What do I think? Operating in either extreme is just a function of laziness. Particularly in books and media, there is a (somewhat subjective) formula you can apply to determine if a book has a small but steady niche demand, or it is merely obsolete. It’s not all left to the whims of “the market.”
By asking a series of questions one can ask to assess if that copy of “Algorithmic Architecture” ranked 3.2 million is just steadily selling one copy a year, or is so irrelevant it will literally never sell another copy for the rest of eternity.
I developed eight factors I use to separate the obscure and valuable from the merely obsolete. Going into that formula may be outside the scope of this post, but the message here is: Amazon sales rank isn’t everything. Look at ALL of the available evidence to make a determination as to the potential for an item to (eventually) sell.
How I was a victim of sales rank myths for years
I started out selling books on Amazon (very part time) in 2007. For literally the first four years I considered any sales rank worse than 500,000 to be the black abyss of sales into which books would vanish and never be heard from again. Fact was, I didn’t know how to interpret that number, and how often a book ranked 500,000 was actually selling.
This myth was reinforced by most of what I’d read about Amazon selling, which advised not to touch anything with an Amazon sales rank beyond 1 million at the absolute worst, if not 500,000.
My Amazon Sales Rank “Awakening”
The reality check came when I started a small side business publishing. This allowed me to see exactly what a sale of a single copy did to Amazon’s sales rank, and track exactly what one, two, and three days without a sale did to that figure. What I learned was mind blowing.
A single sale will cause any book to jump to a sales rank of approximately 160,000. Maybe 100,000, maybe 180,000. Two sales in a day will bring it up to around 60,000. The actual sales rank can be on either end of these estimates, depending on how many other books have sold that day on Amazon.
None of what I publish sells well enough for me to be able to offer personal testimony beyond what two copies sold in a day translates to. But the available info says that a book ranked steadily at 5,000 is selling about 11 copies per day. A book with a steady rank of 100,000 is averaging a little more than one copy per day.
After a sale, the rank starts its downward decline. If no other copies sell, the next day the rank will be approximately 250,000. After two days, the rank will hit somewhere around 500,000 (again, ballpark figures here).
Most Amazon sellers still believe in the “sales rank abyss” I spoke of, and put it somewhere around 1 million. As in: “Anything with an Amazon sales rank worse than 1 million will never sell and is a waste of your time.”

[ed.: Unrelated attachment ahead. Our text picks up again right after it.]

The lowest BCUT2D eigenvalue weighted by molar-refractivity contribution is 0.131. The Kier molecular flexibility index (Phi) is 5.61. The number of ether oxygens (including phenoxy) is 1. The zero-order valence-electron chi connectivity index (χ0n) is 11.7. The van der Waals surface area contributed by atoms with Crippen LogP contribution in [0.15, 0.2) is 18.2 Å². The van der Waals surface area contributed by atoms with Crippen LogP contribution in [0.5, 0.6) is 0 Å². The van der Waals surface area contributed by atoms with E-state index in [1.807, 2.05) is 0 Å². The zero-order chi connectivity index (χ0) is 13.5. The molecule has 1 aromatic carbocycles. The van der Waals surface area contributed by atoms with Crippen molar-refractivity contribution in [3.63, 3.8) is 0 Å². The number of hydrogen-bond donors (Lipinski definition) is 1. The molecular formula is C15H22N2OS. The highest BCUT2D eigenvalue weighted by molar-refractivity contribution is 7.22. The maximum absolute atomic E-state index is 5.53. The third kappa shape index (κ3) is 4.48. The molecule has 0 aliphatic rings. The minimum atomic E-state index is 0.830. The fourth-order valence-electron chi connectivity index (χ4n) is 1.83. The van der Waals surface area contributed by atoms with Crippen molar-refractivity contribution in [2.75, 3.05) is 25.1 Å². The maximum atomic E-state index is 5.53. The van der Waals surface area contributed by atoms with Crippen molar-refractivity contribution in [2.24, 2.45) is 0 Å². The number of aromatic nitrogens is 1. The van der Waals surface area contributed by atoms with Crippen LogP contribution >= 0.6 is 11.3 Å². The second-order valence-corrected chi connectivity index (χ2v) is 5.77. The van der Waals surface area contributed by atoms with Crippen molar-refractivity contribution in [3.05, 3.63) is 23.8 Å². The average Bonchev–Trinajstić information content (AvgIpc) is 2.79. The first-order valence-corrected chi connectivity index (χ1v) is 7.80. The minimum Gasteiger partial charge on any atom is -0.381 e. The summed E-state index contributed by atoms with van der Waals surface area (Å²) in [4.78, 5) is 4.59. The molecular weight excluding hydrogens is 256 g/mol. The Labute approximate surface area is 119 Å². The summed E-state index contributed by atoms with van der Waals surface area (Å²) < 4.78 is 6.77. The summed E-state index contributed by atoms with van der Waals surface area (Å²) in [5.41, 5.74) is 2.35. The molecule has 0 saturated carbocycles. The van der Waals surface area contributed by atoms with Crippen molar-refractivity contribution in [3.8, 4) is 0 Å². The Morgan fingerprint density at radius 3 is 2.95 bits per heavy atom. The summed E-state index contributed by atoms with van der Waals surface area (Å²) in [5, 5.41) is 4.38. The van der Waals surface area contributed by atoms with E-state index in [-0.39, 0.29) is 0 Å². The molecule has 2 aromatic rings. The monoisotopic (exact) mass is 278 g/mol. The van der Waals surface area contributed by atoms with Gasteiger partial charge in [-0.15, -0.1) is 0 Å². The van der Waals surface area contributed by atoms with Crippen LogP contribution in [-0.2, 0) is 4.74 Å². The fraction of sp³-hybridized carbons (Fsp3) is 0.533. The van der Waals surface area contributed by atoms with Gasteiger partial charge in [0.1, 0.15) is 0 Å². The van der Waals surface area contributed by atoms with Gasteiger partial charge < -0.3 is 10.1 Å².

If 500,000 means that a book sold three days ago, what does an Amazon sales rank 1 million mean? Keep in mind almost none of the Amazon literature I read will advise you to buy books ranked worse than 1 million. Let’s take a closer look. How long ago did a book ranked 1 million sell?
Have a seat.
A book ranked 1 million sold about ten days ago. That’s it.
Picture holding two books. According to your scouting app, the book in your right hand has a rank of 100,000. The book in your left, a rank of 800,000. Both will cost you 50¢, and sell on Amazon for $20. Most sellers would run to the counter with the 100,000-ranked book. Most would pass on the 800,000-ranked book. But the only thing that separates them is about five days.
The folly here is that there is no such thing as “a book ranked 100,000” or “a book ranked 800,000.” There are only books with those ranks at that moment. That 100,000 book could be 800,000 in a week. And that 800,000 book could be 100,000 in five minutes. Sales rank only tells you one thing: How long it’s been since an item last sold.
This is a brief look at demystifying Amazon sales rank. Both ignoring and being a slave to sales rank will hurt you as an Amazon seller. Print the charts, study them, then read the feedback (as expressed in your Amazon sales) to know what rank works for each category.
Endnote I: To oversell my point, four weeks ago I sent in a shipment of 110 books (salvaged from a university library dumpster) with an average sales rank of 4 million (only four were ranked better than 2 million). From this shipment, I’ve sold four books in four weeks – books that most sellers will tell you “will never sell.”
Endnote II: One places to learn more about Amazon sales rank: I dedicate an entire section to decoding sales rank in my massive Amazon bookseller video training, Amazon Altitude.